Wednesday, 30 June 2010

Yufka Re-Visited --- A Bit of a Stretch

I had met Yufka a few years ago. She was hiding in the fridge in the delis of Footscray market. [see Kamal below]

Yufka is a Turkish pastry mentioned in previous dispatches. Thin but not as thin as Phyllo. Rustic, gutsy- really useful as a wrapping for just about anything. There are many brands, much of it handmade and excellent. At Bas Foods in Victoria Street Brunswick about 2 years ago, I found and bought two of the long thin pins used to roll them but I had never plucked up the courage to try to make Yufka. Then of course she disappeared for a while: not available from the usual suspects. So we worked on the pastry for a while and realised that none of the printed recipes would work. Getting the pastry to stretch as much as Yufka needs to requires something special.

My mother made very fine strudel, in fact the first work she did after we arrived from Hungary in 1957 was to open a strudel shop in the old St.Kilda market in Acland St. I remembered that she always added a little vinegar to the dough and this made it very easy to stretch. When the Ottoman Empire added Hungary to its range of influence it brought with it many culinary delights including Paprika, and Phyllo and although some historians still argue the point it is widely thought that strudel also came with the Turks.

After a little trial and error we had the dough right but stretching it with the long thin pins proved to be a little difficult. We wrongly assumed that the uneven surface of our workbenches was why we could not roll them out easily. But when we got to Istanbul the secret was revealed. If you look closely at the rolling pins they are not flat but ever so slightly thicker in the centre tapering out gently on both sides. The dough is rolled out roughly then rolled carefully onto the pin and the stretching is done while the pastry is rolled up on the pin with a gentle rolling and outward pressure. As it gets thinner a little flour is sprinkled onto the inner surface so it does not stick together on the pin. To get a round shape you need to rotate the pastry 90 degrees each time between rolls. With a little practice we were soon making quite acceptable Yufka and now incorporate it into our cooking classes if the occasion is right.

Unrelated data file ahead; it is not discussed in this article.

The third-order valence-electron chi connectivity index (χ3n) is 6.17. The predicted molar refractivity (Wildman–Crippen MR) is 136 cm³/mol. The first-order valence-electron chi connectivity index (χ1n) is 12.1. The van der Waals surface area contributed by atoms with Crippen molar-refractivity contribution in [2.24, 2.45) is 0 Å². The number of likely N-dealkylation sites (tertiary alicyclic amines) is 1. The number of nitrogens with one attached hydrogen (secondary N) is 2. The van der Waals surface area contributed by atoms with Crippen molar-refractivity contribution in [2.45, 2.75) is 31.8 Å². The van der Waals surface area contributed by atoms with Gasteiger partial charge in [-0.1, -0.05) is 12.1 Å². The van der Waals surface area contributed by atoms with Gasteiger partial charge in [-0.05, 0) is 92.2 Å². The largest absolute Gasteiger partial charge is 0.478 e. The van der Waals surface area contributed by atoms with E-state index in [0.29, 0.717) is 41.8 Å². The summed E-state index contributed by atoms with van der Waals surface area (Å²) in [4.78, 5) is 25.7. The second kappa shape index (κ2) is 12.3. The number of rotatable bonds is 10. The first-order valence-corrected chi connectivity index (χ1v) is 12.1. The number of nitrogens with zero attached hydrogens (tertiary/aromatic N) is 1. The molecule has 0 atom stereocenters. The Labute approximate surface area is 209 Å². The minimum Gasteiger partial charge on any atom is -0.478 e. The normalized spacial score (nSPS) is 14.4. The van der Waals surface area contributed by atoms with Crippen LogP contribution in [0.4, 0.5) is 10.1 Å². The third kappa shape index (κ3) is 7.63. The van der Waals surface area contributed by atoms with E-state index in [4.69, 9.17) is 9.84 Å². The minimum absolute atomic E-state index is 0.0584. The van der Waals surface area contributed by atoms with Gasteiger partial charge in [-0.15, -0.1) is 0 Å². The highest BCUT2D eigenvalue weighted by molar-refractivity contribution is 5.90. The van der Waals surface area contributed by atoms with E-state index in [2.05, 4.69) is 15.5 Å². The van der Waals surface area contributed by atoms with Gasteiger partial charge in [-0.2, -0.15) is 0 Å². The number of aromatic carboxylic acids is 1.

The flour should be of medium strength, half bakers’ flour and half plain flour with a little wholemeal flour. The shapes of the finished product can be cigars, triangles, semicircles, rolls, spirals or even full round pies about half a metre in diameter. Most of the fillings we tasted in Turkey were a variation of cheese and cooked and or raw greens. Wild weeds, purslane, cress, unique varieties of spinach and the cheeses were just as variable some crumbly and dry, others fresh and moist. The pastries can be fried or baked and the leftover scraps can be used fresh or dried as a pasta.

At the moment we are making Yufka rolls with Celariac, Pumpkin and Kale flavoured with garlic and orange zest and serving it with a side dish of smokey eggplant and pomegranates.

Recipe for the Pastry
150g Strong Flour 150g plain flour 50g wholemeal flour
200 to 250g water
10 g Salt and 10ml of vinegar or lemon Juice
Knead into a smooth dough and roll into small balls the size of a lemon and rest for one hour.
After rolling out the pastry as described above lightly seal on a warm hotplate or an upside down wok. We like to brush each sheet with melted butter and sprinkle some dried home made breadcrumbs over it, to separate and keep each layer crisp before rolling— but that’s just the Magyar in me.

6 comments:

Nina said...

Very intriguing phyllo pastry making. I actually made spanakopita with the generic store bought phyllo today for the first time and thought of my grandmother making the pastry in the old country when she made strudel. Homemade phyllo really is so wonderful and made with a lot of skill. The yufka rolls sound amazing! My father arrived in Australia in 1957, via refuge in Italy. I wonder if you ever crossed paths?

Sunnybrae and all who sail in her said...

Hi Nina
We came in June 1957 on the good ship Toscana from Trieste? There were many Italians on board who knows maybe he was on that ship?

Thermomixer said...

Good work with Postcards. It's about time they featured you.

Also, great to see the yufka work. Reminds me of Janni at Vital Ingred many years ago doing filo by hand. He had a little stick, which I thought was thicker in the middle, though not sure from pics in Stephanie's Shared Table.

I remember Loretta Sartori making strudel dough and just stretching over the backs of her hands - that was nerve-racking to watch. I don't think that is for me.

Hope all is well in the garden with recent rains.

Nina said...

Nana said that they were staying in Odina and they came on the Flamenia army boat taking refugees. They also arrived in June of 57 in Sydney. Not the same boat but still fascinating!

Sunnybrae and all who sail in her said...

Hi Nina
It is fascinating especially in the light of the current refugee situation. Did they escape over the border?

Nina said...

Definitely is. My Nana, Tata, and father lived very close to the Duna, nearby Zombor which is now Serbia and they escaped by foot to Italy. I will never get sick of listening to Nana tell me the stories about when they were escaping, their time in Italy and their very long boat trip to Australia. She always says to me, "As old as I am, these things you just never forget." I feel so lucky to have such an amazing family history (and extremely grateful that my family could escape the communism and settle in Australia). I will definitely travel to Zombor and to Odina one day. Where did you and your family come from?